Overall end-of-life expenditures per cancer decedent in the last six months of life by race/ethnicity ranged from $10,800 to $15,400. Isolating this analysis by low- and high-expenditure regions (again, as proxy for regional practice patterns), reinforces the racial differences.
Hsu sums up: “Hispanic and Asian patients had end-of-life care patterns that were similar to white patients in low-expenditure areas, but received more aggressive end-of-life care than whites in high-expenditure areas. Black patients were more likely than white patients to receive aggressive end-of-life care in all expenditure regions.”
This research tests and confirms Hsu’s hypothesis that regional practice patterns may be influencing people’s choices around end-of-life care. She believes that this has two key policy implications.
- Since high heath care expenditures are associated with aggressive end-of-life care, and regional practice patterns (as determined via expenses) may play a role in this, then reducing regional expenditures might decrease racial differences in health care utilization.
- Earlier research has told us that an integrated palliative care model and reduced fragmentation of care may decrease aggressive end-of-life care. (Fragmentation refers to the systemic misalignment of incentives, or lack of coordination, that spawns inefficient allocation of resources or harm to patients. Itadversely impacts quality, cost, and outcomes.) Given this, health care administrators in high-expenditure areas could adopt the approaches used in the low-expenditure areas to cultivate regional practice norms promoting hospice services over aggressive end-of-life care.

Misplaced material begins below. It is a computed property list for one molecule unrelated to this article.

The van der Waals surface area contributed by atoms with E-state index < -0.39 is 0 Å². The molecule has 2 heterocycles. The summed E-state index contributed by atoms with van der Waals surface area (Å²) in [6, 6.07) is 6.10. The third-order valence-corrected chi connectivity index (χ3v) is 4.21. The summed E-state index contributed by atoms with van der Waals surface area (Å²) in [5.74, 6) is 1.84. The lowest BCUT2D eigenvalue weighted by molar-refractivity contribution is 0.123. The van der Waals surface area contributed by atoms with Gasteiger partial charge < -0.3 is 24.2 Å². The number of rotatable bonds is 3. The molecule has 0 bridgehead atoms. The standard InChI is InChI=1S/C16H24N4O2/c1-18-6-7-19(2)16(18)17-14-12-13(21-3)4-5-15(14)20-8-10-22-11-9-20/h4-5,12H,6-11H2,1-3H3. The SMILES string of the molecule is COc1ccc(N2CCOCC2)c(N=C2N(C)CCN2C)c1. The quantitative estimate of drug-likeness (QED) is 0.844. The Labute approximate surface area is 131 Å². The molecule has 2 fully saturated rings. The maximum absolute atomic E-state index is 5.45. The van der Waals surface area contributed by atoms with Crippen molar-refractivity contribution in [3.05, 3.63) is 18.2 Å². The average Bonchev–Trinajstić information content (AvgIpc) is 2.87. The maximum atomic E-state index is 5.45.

Physicians could be trained to talk about treatment plans to patients of diverse racial/ethnic groups
Elaborating on the second policy implication, Hsu suggests that physicians and hospital administrators could modify their approach and practice patterns to reduce the expenditure of end-of-life care and address the cultural/ethnic differences.
“Physicians could get communication skills training to efﬁciently deliver information about treatment plans to patients of diverse racial/ethnic groups. These systemic changes could help minority patients accept hospice care and avoid aggressive end-of-life care,” Hsu explains.
Megan Mueller is the senior manager, Research Communications, Office of the Vice-President Research & Innovation, York University.